publication date: Apr. 12, 2019
Robert Hickman, inventor of the Hickman catheter, dies at 92
By Fred Hutch News Service staff
Robert O. Hickman, a pediatric nephrologist and inventor of a catheter that revolutionized care for cancer patients, died on April 4. He was 92.
In the 1970s, Hickman was a founding member of the transplant team at Fred Hutchinson Cancer Research Center that pioneered the Nobel-Prize winning treatment. His contribution to that effort: The lifesaving device that bears his name and is still used worldwide to deliver IV nutrition, draw blood, and deliver chemotherapy.
The Hickman catheter “was a gift to the world,” said Fred Appelbaum, executive vice president and deputy director of Fred Hutch, who worked with Hickman.
“People make contributions in lots of ways,” he said. “Some have deep scientific insights that uncover DNA or how viruses work. Bob’s contribution, from a scientific standpoint, was relatively simple. But his invention saved more suffering, anxiety, and pain than almost anyone I can imagine.”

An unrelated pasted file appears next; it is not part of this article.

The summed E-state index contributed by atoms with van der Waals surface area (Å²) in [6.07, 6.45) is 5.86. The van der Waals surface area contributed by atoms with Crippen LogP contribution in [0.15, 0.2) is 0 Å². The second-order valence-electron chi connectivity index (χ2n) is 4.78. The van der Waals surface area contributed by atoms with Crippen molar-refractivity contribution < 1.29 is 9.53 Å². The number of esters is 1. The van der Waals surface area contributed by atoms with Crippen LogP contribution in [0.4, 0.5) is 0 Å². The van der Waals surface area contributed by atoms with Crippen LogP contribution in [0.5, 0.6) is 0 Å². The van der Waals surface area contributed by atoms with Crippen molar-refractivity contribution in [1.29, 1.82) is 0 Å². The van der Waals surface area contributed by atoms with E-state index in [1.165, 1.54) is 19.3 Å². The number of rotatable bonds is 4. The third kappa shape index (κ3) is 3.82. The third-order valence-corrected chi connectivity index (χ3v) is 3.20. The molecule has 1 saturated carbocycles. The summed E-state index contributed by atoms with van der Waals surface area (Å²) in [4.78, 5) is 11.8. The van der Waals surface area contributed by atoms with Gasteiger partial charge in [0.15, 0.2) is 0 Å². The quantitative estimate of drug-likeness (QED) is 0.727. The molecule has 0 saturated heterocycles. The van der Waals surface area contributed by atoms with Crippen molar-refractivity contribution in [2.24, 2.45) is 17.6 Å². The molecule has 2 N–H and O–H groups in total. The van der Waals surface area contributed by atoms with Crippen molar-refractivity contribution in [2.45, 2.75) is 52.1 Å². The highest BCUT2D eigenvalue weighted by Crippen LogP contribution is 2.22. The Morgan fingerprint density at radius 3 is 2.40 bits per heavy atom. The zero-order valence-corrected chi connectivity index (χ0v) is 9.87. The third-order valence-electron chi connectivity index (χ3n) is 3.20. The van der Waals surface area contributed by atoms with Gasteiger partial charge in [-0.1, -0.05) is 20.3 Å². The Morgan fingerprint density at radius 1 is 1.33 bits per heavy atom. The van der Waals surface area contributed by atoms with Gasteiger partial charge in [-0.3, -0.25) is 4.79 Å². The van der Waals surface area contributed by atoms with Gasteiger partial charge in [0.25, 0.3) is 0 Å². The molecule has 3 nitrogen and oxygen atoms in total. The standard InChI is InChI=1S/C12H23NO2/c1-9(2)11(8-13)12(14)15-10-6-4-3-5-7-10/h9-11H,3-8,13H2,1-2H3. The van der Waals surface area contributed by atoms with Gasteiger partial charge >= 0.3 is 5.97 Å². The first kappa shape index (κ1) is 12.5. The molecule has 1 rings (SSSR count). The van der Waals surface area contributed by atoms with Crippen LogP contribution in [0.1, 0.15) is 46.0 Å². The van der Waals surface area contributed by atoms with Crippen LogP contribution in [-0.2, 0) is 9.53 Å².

That invention transformed doctors’ ability to access a patient’s bloodstream. And it was born out of desperate need. Among the many hardships early bone marrow transplant patients faced was an endless nightmare of needle sticks, Appelbaum recalled.
“Patients were starving to death nutritionally,” he said. “They couldn’t eat because of chemotherapy and radiation therapy. They were losing enormous amounts of weight that made them much more susceptible to infections.”
That meant they had to be fed intravenously. But nurses and physicians often struggled to find a vein to do so.
“These were very sick patients,” Hickman recalled in 2002. “They had come to the Hutch as a last … Continue reading Robert Hickman, inventor of the Hickman catheter, dies at 92
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